Skip to main content

Rotavirus the Leading Cause of Diarrheal Deaths Among Children Under 5, New Analysis Finds

Researchers also found that more than 99% of childhood deaths from diarrhea occurred in low- and middle-income countries

A new systematic review conducted by researchers at the Johns Hopkins Bloomberg School of Public Health and the University of Virginia identified rotavirus as the leading cause of death from diarrhea in children under 5 years of age, globally. Using data from 2000 up to 2021, researchers estimated that despite a more than 60 percent decrease from 2000, diarrhea was still responsible for more than 444,000 childhood deaths in 2021—nearly all of which occurred in low- and middle-income countries. The authors conclude that treatment and preventive measures, including sanitation, water access and quality, and coverage with rotavirus vaccine, will need to improve to further reduce the number of diarrhea deaths. 

Robert Black, MD, MPH, a professor in the Department of International Health at the Bloomberg School, led the study which was published on April 19 in The Lancet Global Health.

Through a search of various databases, researchers discovered 75,000 relevant papers published between January 1, 2000, and December 31, 2020, that could possibly meet study criteria. Search terms included 12 of the most common pathogens that cause diarrhea: adenovirus 40/41; astrovirus; Campylobacter jejuni or Campylobacter coli; Cryptosporidium sp; norovirus GII; rotavirus; Salmonella sp; sapovirus; Shigella sp; heat-stable, toxin-producing, enterotoxigenic Escherichia coli [ST-ETEC]; typical, enteropathogenic E coli [EPEC]; and Vibrio cholerae. 

Of the 75,000, 138 papers from 73 countries met the study criteria, which included:

  • Patient population of children under the age of 5 who were hospitalized for diarrhea.
  • Tested for at least 2 of 12 pathogens that cause diarrhea.
  • Laboratory tests done on rectal swabs or stool samples.
  • Study lasted for at least 12 months.
  • Peer reviewed.

The researchers found that the 12 pathogens analyzed in the study were responsible for approximately 80 percent of cases of childhood deaths from diarrhea between 2000 and 2021. 

About one quarter of childhood diarrheal deaths in LMICs were caused by rotavirus both in 2000 (26.5%) and 2021 (24.4%), but during this period the number of deaths attributable to rotavirus declined by 65.7% globally. Looking at declines in LMICs by WHO region, rotavirus-attributable deaths were estimated to have decreased by around 88% in the European region, 86% in the South-East Asia region, 84% in the Americas, 81% in the Western Pacific, 61% in the Eastern Mediterranean, and 49% in the African region. High rotavirus-vaccine coverage, especially in the Americas, South-East Asia, and European regions, may have contributed to the decline.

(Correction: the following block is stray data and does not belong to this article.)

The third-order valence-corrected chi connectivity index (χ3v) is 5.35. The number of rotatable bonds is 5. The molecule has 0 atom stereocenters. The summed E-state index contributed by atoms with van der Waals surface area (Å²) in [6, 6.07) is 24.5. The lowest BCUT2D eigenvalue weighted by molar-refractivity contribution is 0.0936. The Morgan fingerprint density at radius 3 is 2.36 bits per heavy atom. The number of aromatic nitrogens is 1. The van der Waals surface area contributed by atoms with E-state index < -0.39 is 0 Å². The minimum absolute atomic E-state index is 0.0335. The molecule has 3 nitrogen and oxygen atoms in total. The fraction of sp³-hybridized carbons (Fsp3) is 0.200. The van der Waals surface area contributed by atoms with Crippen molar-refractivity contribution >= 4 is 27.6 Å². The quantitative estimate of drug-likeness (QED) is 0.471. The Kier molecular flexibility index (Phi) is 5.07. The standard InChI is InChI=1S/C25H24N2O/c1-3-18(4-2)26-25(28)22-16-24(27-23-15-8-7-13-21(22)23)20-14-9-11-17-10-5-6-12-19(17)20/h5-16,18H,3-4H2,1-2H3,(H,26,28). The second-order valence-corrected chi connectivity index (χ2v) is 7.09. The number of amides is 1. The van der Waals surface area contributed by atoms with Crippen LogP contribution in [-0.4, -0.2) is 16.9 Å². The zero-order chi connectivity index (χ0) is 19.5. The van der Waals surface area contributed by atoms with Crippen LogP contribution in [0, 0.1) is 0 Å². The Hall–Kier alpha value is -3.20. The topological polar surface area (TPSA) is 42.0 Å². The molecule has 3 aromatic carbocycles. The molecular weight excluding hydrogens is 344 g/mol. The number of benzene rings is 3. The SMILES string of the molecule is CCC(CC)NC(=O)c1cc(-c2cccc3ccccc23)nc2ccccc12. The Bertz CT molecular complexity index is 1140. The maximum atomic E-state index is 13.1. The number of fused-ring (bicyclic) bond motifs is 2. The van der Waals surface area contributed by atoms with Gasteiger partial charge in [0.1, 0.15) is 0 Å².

In 2000 the second leading cause of diarrheal deaths in LMICs was norovirus GII, but in 2021 Shigella sp rose to the second position, accounting for 8.1% of deaths. In high-income countries, Norovirus GII was the second leading cause both in 2001 and 2021. 

Cholera also accounted for a sizable percentage of childhood diarrhea deaths in some regions. South-East Asia had the highest levels at around 5% in 2001 and 3% in 2021. However, researchers acknowledge that cholera deaths are likely undercounted because published studies may have missed cholera outbreaks. 

“These findings contribute to understanding the need for general and pathogen-specific diarrhea treatment and preventive measures to eliminate the remaining 444,000 estimated deaths from diarrhea in children under 5,” says Black. “There needs to be a greater focus on the implementation of existing vaccines for rotavirus diarrhea and cholera, as well as on the development of more effective vaccines.”

While the use of current rotavirus and cholera vaccines can continue to significantly reduce deaths, the researchers note that the development of vaccines to protect against the other 10 diarrhea-causing pathogens may be a lower priority given that they would prevent only a small fraction of global childhood deaths from diarrhea. 

In addition to improved vaccine coverage and effectiveness, the researchers emphasize the importance of continuing to implement preventative measures that interrupt the fecal-oral transmission of enteropathogens such as water, sanitation and hygiene (WASH) programs, as well as expanding and improving therapeutics to treat diarrheal illnesses. 

“Estimated global and regional causes of deaths from diarrhoea in children younger than 5 years during 2000–21: a systematic review and Bayesian multinomial analysis” was written by Robert Black, Jamie Perin, Diana Yeung, Tushara Rajeev, Jacob Miller, Sarah E Elwood, and James A Platts-Mills. 

The research was supported by the Bill & Melinda Gates Foundation.